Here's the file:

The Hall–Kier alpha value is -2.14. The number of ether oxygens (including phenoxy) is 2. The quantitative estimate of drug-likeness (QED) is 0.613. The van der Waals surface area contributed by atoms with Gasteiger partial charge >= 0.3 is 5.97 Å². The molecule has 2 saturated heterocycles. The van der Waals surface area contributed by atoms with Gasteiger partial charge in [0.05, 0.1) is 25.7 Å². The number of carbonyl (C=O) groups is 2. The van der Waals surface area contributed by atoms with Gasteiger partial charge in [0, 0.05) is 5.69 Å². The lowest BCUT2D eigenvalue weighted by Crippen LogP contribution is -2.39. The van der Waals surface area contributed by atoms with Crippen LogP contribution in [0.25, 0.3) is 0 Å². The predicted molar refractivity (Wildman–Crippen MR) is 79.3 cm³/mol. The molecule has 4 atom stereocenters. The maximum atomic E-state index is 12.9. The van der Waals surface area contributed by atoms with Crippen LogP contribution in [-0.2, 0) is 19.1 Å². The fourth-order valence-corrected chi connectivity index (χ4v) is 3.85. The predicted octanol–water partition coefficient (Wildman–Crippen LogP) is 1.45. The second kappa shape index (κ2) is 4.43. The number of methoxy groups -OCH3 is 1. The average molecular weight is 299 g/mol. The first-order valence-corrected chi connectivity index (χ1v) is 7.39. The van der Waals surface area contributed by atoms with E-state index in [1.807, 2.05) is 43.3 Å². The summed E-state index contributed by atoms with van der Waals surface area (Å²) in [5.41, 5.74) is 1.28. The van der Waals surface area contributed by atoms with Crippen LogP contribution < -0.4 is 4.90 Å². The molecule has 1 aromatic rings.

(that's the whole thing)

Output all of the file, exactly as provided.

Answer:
The Hall–Kier alpha value is -2.14. The number of ether oxygens (including phenoxy) is 2. The quantitative estimate of drug-likeness (QED) is 0.613. The van der Waals surface area contributed by atoms with Gasteiger partial charge >= 0.3 is 5.97 Å². The molecule has 2 saturated heterocycles. The van der Waals surface area contributed by atoms with Gasteiger partial charge in [0.05, 0.1) is 25.7 Å². The number of carbonyl (C=O) groups is 2. The van der Waals surface area contributed by atoms with Gasteiger partial charge in [0, 0.05) is 5.69 Å². The lowest BCUT2D eigenvalue weighted by Crippen LogP contribution is -2.39. The van der Waals surface area contributed by atoms with Crippen LogP contribution in [0.25, 0.3) is 0 Å². The predicted molar refractivity (Wildman–Crippen MR) is 79.3 cm³/mol. The molecule has 4 atom stereocenters. The maximum atomic E-state index is 12.9. The van der Waals surface area contributed by atoms with Crippen LogP contribution in [-0.2, 0) is 19.1 Å². The fourth-order valence-corrected chi connectivity index (χ4v) is 3.85. The predicted octanol–water partition coefficient (Wildman–Crippen LogP) is 1.45. The second kappa shape index (κ2) is 4.43. The number of methoxy groups -OCH3 is 1. The average molecular weight is 299 g/mol. The first-order valence-corrected chi connectivity index (χ1v) is 7.39. The van der Waals surface area contributed by atoms with E-state index in [1.807, 2.05) is 43.3 Å². The summed E-state index contributed by atoms with van der Waals surface area (Å²) in [5.41, 5.74) is 1.28. The van der Waals surface area contributed by atoms with Crippen LogP contribution < -0.4 is 4.90 Å². The molecule has 1 aromatic rings.